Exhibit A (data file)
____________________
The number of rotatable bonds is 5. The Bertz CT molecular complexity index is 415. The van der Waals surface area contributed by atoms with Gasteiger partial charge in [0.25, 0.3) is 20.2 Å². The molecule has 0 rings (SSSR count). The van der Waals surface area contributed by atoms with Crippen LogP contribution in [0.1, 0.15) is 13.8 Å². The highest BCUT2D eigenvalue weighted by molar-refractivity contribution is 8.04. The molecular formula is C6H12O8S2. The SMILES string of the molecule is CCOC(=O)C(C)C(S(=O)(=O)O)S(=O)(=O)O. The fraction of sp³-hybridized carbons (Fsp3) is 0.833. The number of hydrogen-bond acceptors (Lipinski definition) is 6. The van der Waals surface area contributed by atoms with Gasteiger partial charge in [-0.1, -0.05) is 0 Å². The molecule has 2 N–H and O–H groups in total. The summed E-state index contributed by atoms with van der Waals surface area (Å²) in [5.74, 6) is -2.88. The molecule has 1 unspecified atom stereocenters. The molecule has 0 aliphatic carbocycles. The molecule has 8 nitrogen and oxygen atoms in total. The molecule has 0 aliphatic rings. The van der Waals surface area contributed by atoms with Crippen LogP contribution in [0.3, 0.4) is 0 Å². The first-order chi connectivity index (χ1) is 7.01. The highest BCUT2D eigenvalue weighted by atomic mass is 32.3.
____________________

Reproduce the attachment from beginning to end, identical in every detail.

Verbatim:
The number of rotatable bonds is 5. The Bertz CT molecular complexity index is 415. The van der Waals surface area contributed by atoms with Gasteiger partial charge in [0.25, 0.3) is 20.2 Å². The molecule has 0 rings (SSSR count). The van der Waals surface area contributed by atoms with Crippen LogP contribution in [0.1, 0.15) is 13.8 Å². The highest BCUT2D eigenvalue weighted by molar-refractivity contribution is 8.04. The molecular formula is C6H12O8S2. The SMILES string of the molecule is CCOC(=O)C(C)C(S(=O)(=O)O)S(=O)(=O)O. The fraction of sp³-hybridized carbons (Fsp3) is 0.833. The number of hydrogen-bond acceptors (Lipinski definition) is 6. The van der Waals surface area contributed by atoms with Gasteiger partial charge in [-0.1, -0.05) is 0 Å². The molecule has 2 N–H and O–H groups in total. The summed E-state index contributed by atoms with van der Waals surface area (Å²) in [5.74, 6) is -2.88. The molecule has 1 unspecified atom stereocenters. The molecule has 0 aliphatic carbocycles. The molecule has 8 nitrogen and oxygen atoms in total. The molecule has 0 aliphatic rings. The van der Waals surface area contributed by atoms with Crippen LogP contribution in [0.3, 0.4) is 0 Å². The first-order chi connectivity index (χ1) is 7.01. The highest BCUT2D eigenvalue weighted by atomic mass is 32.3.